We have this recurring nightmare in my house where my wife and I are sitting in the kitchen after putting the kids to bed. After 20 minutes of silence upstairs, just as our withered and awkward adult personalities are again beginning to emerge, we hear a crackle from the baby video monitor which means someone is physically handling the microphone in my daughter’s room. We sink into our stools and resign ourselves to the punishment ahead. My 2 ½-year-old has rocked her wheeled crib across the room and is now cupping the baby monitor in her hands like an evil sorceress. Her nose and mouth fill the small video screen in the kitchen as she asks, brightly, “Can I wake up now?”
When I brought up these nighttime antics with my daughter’s pediatrician, the doctor asked an obvious question: had there been any changes recently that might be disrupting her routine?
I sat back and had to think. Okay, a few I guess: we moved out of New York City, into a 200-year-old house, and are currently sleeping all in one room — bunkhouse style — awaiting renovations. Plus, there was the new childcare, those several months of intense stress as we decided whether we could/should buy the house, fretted through the mortgage process, packed and unpacked 60+ moving crates, and arrived up here within a week of the school year.
But I had managed to get with the program and adapt/repress, why couldn’t she?
For an extreme example of what happens when you can’t make even the smallest concession of truth, consider the former Press Secretaries Sarah Huckabee Sanders and Sean Spicer (an alum from my college!). They had to eat garbage and act like it was delicious. Spicer’s trademark anger and defensiveness to reporters was understandable since their facts threatened the unblemished version of events he was offering.
After the visit to the pediatrician, I realized that I had bonded part of my identity to a specific outcome. I’ve been carrying the boulder that our move to the Hudson Valley is an unqualified success. Couldn’t be happier, thank you very much!
When my wife bemoans the scarcity of farmer’s markets or car culture, I get a little riled. How dare she deviate from the “script” — that We Did the Right Thing and Are Definitely Much Happier Here.
When we become so invested in a narrow outcome — i.e. total success, zero setbacks and disappointments — we end up in a constant struggle. Because we have so much to defend and maintain about ourselves, we can’t say something sucks when it sucks. We can’t say we’re going through a hard time because that feels like failure, as if it’s our fault we couldn’t bend the world to our will.
There’s a whole comedic trope (the entire National Lampoon’sfranchise) of fathers who can’t admit when a vacation or a holiday is a disaster. As chaos and dysfunction erupt around them, they white-knuckle the steering wheel and declare, “We’re having fun, God dammit!”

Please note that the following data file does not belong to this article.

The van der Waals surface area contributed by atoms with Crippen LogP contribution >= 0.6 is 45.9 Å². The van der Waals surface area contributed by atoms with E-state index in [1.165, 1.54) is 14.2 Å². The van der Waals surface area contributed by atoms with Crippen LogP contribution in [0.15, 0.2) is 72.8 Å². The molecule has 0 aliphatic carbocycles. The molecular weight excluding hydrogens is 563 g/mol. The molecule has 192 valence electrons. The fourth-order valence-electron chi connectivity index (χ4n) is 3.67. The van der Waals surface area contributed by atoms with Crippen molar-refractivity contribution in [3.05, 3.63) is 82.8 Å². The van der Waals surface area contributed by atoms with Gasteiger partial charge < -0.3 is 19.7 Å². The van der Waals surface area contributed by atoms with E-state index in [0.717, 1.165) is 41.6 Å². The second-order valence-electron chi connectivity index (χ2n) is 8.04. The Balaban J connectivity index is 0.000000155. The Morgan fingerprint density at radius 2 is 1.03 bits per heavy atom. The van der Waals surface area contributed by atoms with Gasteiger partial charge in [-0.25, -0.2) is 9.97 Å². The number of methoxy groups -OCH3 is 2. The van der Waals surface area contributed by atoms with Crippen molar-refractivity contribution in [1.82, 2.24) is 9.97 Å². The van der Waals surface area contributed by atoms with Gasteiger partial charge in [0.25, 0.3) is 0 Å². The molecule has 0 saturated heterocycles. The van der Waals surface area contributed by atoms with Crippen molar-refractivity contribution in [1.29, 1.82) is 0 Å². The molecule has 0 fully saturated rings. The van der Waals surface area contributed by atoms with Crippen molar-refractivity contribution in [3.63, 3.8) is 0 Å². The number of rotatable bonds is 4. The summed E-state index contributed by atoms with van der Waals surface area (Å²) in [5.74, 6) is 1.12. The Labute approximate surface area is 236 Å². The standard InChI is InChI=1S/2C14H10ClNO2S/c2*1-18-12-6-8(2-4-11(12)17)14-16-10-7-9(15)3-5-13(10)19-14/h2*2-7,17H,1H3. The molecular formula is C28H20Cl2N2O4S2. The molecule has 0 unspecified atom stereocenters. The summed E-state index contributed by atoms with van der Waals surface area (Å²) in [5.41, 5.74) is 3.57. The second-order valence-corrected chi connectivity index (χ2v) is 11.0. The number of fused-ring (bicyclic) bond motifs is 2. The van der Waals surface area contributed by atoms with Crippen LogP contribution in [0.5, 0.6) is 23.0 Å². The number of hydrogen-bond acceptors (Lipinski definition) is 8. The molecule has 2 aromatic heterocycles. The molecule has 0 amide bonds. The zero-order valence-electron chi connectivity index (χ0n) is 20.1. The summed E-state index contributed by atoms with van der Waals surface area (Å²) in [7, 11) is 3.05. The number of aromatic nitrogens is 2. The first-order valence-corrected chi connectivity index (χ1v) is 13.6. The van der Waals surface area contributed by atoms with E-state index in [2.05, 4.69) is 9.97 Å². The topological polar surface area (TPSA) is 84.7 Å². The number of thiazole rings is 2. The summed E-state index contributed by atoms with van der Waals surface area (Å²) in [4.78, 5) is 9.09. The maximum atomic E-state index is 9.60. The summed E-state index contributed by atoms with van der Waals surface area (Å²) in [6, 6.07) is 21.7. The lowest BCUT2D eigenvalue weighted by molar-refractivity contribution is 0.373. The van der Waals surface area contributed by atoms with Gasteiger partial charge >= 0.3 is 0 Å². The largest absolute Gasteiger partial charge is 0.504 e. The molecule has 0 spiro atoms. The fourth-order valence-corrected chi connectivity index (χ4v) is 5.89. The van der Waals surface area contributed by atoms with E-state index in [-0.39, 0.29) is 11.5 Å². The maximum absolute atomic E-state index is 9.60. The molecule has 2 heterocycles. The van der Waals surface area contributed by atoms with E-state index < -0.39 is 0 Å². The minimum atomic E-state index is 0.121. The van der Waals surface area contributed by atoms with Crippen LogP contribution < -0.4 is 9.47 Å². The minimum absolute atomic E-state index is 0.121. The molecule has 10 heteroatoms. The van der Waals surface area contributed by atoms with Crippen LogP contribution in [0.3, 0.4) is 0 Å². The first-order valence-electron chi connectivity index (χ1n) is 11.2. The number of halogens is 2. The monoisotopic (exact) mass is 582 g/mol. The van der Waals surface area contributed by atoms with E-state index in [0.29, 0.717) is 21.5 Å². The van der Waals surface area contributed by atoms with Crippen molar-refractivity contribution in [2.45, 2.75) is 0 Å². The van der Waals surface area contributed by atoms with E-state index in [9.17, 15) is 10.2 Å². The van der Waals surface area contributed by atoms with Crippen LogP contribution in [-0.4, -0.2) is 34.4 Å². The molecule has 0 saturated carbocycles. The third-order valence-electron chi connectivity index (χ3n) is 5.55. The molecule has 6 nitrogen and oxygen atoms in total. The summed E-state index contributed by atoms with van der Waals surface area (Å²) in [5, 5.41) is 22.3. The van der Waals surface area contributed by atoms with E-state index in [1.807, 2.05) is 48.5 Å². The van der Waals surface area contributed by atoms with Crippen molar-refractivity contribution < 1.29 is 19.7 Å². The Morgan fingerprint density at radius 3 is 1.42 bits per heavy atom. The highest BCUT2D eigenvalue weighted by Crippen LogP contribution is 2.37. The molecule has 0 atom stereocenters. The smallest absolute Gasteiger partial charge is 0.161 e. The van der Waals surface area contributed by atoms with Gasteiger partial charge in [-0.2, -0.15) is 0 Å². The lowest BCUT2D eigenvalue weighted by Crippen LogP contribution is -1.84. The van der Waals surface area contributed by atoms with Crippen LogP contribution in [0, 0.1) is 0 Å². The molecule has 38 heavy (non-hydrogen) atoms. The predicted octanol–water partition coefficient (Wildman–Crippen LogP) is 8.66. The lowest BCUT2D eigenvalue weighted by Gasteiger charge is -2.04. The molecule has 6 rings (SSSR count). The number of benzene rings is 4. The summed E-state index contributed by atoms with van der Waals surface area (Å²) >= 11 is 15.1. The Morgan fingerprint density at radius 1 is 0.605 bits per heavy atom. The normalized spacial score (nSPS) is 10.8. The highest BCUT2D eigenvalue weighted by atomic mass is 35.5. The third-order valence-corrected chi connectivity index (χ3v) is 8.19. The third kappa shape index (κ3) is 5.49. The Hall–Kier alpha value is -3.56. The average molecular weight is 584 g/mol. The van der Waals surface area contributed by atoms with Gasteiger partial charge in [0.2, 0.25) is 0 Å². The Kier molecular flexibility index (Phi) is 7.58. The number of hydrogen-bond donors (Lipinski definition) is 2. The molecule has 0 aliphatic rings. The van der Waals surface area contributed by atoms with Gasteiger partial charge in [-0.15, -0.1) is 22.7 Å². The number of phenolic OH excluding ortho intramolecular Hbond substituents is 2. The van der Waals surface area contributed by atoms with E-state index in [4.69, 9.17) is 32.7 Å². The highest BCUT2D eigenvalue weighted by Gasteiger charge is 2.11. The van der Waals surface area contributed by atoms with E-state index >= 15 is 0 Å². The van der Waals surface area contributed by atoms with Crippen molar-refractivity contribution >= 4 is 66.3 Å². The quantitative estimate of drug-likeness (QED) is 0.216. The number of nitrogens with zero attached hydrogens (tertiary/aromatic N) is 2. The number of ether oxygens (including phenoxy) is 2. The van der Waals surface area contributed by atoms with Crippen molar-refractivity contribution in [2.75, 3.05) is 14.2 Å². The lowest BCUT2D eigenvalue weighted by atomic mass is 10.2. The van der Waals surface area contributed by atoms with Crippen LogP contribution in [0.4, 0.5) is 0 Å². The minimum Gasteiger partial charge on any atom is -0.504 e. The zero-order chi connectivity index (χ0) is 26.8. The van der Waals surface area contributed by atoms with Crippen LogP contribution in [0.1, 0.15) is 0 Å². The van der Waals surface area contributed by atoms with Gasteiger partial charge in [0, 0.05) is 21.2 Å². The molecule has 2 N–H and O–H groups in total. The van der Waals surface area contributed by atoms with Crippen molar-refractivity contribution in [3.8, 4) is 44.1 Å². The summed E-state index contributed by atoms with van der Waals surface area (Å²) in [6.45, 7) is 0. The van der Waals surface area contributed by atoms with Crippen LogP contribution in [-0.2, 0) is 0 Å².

We become like machines designed to grind wonder into a fine powder because wonder and awe are incompatible with constantly pushing to be perfect. Wonder is a gap, a suspension in our interminable thinking that gets filled by something outside of us. A scene, a gesture of kindness, a scrappy sparrow. Wonder is fleeting and ephemeral. It doesn’t boost our standing in any way (although a really sweet photo might get us a few more Instagram followers).
The more we stake our identity and self-worth on a specific goal — getting promoted or fixing your back pain — the narrower life gets. I’ve seen it in myself and many others that in the pursuit of greater health or less pain, we stop living until we’re ‘well.’ We postpone joy, pull away from others, and quietly nurture our shame.
What I was forgetting, glossing over, in the doctor’s office is that it’s been tough up here. I’m tired of sleeping in a communal bedroom and having to duck my head every time I go up the hundred plus-year-old stairs. Plus, I’ve sprained my ankle (twice!).
My seven-year-old has a more instructive approach to processing our move. She tells me she misses Brooklyn but also gleefully jumps into leaf piles in our yard. She’s made friends at school andmisses her old ones. She can hold two things in her mind at once. She is capable of what the poet John Keats described as, “Negative Capability, that is when a man is capable of being in uncertainties, Mysteries, doubts, without any irritable reaching after fact & reason…”
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How uncomfortable it is to sit, as the Zen teacher Charlotte Joko Beck once said, on “the icy couch” of uncertainty. It never quite gets comfortable, but we can learn to relax into it nonetheless. We often think the present moment is uncomfortable because we lack confidence or decisiveness. But according to Beck, the present moment by naturetends to rub us the wrong way because our ego is always trying to position us outside the stream of constant change.
Mindfulness practices re-teach us to possess negative capability, to exist in the space in-between conclusions. You could try (by not trying) right now. Just breathe a few times into your body without having to feel “spiritual” or peace. With each breath you certify that, yes, this is my experience right now.
It might include angst or disappointment or jaw tension. That’s okay; none of us have transcended human suffering. And yet, we are alive.
This insight or feeling is not an enduring moment that will last forever. Those things don’t exist — even mountains wear down. And we aren’t mountains, even fathers.
Stay tuned for more info about my upcoming Hudson Valley weekend retreat at Holy Cross Monasteryfrom Friday, June 26-June 28!